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October 24: Arrival of New Fresh Water Fish.

October 24: Arrival of New Marine Water Fish.


Included colors

Odessa Barb

Odessa Barb

Scientific Name: Puntius padamya

Price: Upon Request

Origin: Borneo, Indonesia, Sumatra

Family: Cyprinidae


Other Names: Scarlet Barb, Ticto barb, Puntius sp.



Technical Info

Temperature: 23 - 26 ℃

pH: 6 - 7.5

GH: 5 - 10

Max size: 15 cm

Min Tank size: 120 Ltr

Position in Aqua: No special swimming level



The Odessa Barb is sometimes known as the Scarlet Barb, and the body of the female is silver and pink with a black spot above the pectoral fin. The male is black to silver in coloration and has a beautiful bright red stripe running horizontally from the head to the tail. They are very beautiful and lively fish.



Omnivore, will accept flake, freeze-dried and live foods. Vary their diet but try to give your Odessa Barb a good quality flake food as the main source of their nutrition.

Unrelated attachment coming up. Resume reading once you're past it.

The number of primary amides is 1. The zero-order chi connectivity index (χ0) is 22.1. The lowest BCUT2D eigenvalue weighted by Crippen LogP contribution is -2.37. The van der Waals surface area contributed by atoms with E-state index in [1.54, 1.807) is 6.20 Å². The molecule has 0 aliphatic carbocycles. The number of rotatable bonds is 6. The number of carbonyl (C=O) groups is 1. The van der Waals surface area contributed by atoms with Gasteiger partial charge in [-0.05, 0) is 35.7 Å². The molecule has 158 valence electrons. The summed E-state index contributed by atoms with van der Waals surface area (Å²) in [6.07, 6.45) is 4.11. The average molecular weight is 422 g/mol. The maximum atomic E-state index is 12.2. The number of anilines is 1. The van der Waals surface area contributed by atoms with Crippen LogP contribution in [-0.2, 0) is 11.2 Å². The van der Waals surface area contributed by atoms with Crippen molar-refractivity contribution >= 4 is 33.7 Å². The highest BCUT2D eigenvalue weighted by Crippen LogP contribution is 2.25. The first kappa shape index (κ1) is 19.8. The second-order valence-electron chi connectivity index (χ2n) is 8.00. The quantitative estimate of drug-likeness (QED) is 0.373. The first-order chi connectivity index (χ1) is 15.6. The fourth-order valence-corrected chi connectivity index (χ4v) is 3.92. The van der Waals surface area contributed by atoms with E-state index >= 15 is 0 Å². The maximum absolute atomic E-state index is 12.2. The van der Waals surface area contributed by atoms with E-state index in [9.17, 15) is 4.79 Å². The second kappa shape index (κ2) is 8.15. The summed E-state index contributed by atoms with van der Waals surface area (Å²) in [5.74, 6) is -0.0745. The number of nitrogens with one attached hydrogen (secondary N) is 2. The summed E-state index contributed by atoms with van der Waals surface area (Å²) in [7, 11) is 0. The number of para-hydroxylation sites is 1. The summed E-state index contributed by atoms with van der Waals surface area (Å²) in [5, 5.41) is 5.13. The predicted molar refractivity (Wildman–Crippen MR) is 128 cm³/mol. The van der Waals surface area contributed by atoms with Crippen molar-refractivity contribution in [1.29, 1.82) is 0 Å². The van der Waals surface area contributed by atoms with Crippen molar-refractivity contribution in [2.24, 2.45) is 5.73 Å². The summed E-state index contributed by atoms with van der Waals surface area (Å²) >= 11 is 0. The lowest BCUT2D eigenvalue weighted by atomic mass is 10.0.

This is a great species for beginning breeders. If a group of Odessa Barbs is well fed and kept with clumps of bushy plants, spawning events are almost inevitable. They are typical egg-scatterers with high fertility. Use separate spawning tank and remove the parents after the eggs are laid. It is best, when trying to breed the Odessa Barb, to house a number of Barbs in the same aquarium until they pair off. After a pair has developed, the female will lay her eggs and the male will follow behind to fertilize. The fry will be free-swimming after about 5 days. Feed the fry newly hatched brine shrimp until large enough to accept crushed flake food.


Compatible with

Odessa barb does well with a majority of barbs such as Platies, Swordtails, Tetras and Rasboras. It can also be kept with other larger fish such as Silver Shark that are more peaceful. It is recommended to keep Odessa Barb in a group of minimum of five. It is not suitable to be kept with long finned and slow moving fish such as Siamese Fighting Fish or Guppies.



The Odessa Barb is a very active fish that may pester or even nip the fins of larger, slower moving fish.